5. Social rights, Turkey and transnational lists for the EP. Linked to the social and federalist-inspired approach, the fight against social fragmentation and social dumping in the EU is considered highly important. In times of rising populism, it appears that the EC desires that welfare rights turn into a shield in favour of fairness and equality against extremisms. Apparently social protection will be the means to achieve political goals. Similarly, political participation was a highlighted theme. The argument is to use transnational lists in the European elections in the future so that people will take part in real supranational, democratic voting. Lastly, the preoccupation with democracy is also taken abroad with a firm statement about ruling out talks on EU membership for Turkey as the rule of law and the justice system are under threat in that country. That position matches the one Angela Merkel upheld in the debate with Martin Schultz recently during the German campaign. There are two issues that could represent incoherencies: the compliment President Juncker gave to the reduction of irregular arrivals of migrants “thanks to the agreement with Turkey” and the absence of a similar conduct within the Union of values he mentioned while Hungary and Poland are not the finest examples of respect for fundamental rights.

6. The merge of the presidents of the Commission and the Council. This is an impressive case made by President Juncker. Cleverly, he does not advance with a proposal to shut down the Council or to turn it into a Senate. Instead, he suggests to merge the presidencies of the Commission and of the Council because “it would better reflect the true nature of our European Union as both a Union of States and a Union of citizens”. Once again he expressed his federalist-inspired approach in order to enhance the image and the contents of the supranational democracy following the EP election. By having one president – the leader of the political family with most votes/seats in the Parliament –, European citizens would be represented by one voice directly chosen (specially with the transnational lists) and it would possibly hinder the transference of accountability from national politics disputes (Council) to the European level. It could become clearer that both failures and successes are both national and European as they are interconnected – EU law embraces the two levels of public authorities.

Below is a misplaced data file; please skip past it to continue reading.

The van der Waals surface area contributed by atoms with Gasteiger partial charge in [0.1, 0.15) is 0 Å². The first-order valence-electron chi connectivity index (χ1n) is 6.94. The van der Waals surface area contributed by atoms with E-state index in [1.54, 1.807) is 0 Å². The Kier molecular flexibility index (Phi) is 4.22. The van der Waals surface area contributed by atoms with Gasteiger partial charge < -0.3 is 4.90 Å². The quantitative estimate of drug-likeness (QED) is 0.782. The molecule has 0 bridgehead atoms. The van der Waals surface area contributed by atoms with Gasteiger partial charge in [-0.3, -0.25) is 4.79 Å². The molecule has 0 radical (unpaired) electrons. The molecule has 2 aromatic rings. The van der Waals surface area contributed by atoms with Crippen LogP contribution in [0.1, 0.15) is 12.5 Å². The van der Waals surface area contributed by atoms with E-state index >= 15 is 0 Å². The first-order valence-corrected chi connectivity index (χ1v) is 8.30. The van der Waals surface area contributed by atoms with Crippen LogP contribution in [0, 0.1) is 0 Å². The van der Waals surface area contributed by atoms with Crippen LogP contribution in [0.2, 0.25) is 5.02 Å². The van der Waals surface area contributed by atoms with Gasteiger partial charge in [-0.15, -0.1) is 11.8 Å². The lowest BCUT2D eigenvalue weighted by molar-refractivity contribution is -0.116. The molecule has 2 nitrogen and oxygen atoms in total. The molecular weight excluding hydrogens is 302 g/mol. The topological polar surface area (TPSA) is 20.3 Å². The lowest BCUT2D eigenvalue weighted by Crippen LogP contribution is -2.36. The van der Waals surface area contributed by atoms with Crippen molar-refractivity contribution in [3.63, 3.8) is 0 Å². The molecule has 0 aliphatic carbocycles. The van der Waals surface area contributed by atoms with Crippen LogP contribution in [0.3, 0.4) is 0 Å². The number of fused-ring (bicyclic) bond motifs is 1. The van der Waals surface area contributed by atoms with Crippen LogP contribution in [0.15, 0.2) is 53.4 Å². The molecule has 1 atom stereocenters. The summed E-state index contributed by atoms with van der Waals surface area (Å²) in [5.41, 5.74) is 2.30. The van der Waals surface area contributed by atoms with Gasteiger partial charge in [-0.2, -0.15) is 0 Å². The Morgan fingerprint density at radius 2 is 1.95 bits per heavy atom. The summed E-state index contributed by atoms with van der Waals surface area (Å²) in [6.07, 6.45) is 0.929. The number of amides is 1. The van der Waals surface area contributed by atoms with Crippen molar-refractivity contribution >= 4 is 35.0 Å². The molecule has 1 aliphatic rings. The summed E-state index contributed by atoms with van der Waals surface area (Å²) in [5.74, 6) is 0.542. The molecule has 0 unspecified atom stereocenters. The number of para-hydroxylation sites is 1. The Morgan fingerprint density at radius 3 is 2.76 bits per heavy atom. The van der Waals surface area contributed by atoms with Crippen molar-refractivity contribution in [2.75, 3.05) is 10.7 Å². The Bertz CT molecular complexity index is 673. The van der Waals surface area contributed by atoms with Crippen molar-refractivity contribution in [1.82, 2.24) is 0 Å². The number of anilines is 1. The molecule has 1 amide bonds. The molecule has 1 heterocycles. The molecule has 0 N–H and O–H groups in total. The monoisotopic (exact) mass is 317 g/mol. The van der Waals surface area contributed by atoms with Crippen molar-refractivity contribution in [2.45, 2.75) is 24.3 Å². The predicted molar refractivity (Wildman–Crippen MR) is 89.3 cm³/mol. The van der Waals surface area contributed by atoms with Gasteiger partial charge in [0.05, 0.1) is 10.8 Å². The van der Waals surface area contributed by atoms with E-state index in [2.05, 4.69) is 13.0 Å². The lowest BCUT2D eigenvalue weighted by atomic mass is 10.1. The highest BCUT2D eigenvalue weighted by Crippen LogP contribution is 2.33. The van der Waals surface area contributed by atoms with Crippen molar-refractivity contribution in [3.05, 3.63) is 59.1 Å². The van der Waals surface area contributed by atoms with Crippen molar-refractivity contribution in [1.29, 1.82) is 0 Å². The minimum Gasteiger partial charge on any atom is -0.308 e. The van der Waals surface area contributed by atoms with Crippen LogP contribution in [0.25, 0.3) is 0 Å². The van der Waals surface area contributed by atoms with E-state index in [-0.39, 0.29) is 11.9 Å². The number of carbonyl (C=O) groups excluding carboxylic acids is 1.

In conclusion, it is fair to say that the EC ignited the debate on the future of the EU and it has stepped forward with its own vision – social, federalist-inspired in accordance with the origins and the evolutions of the Union. It is fulling its mandate, for which it was elected. Not only that, it is opening the discussions with the citizens in advance for the next EP election so that we all have a say on the kind of Union and life we cherish for the future. Its standing is not neutral, nor it should be – and that is maybe a virtue as it provokes the debate. It is undoubtedly a democratic approach. If Member States governments and political parties agree or disagree with it, they must come out of the shadows and be transparent about their plans. President Juncker’s intention not to run for a second term seems to have liberated him to act and publicly discuss issues that would normally stress the electoral relations of the system. On the other hand, it may also compromise his ability and margin for manoeuvre to implement his views.  It might be a good turning, starting point for integration after crisis, but it may also fall apart if he is left alone.

Picture credits: Untitled  by Gutolima.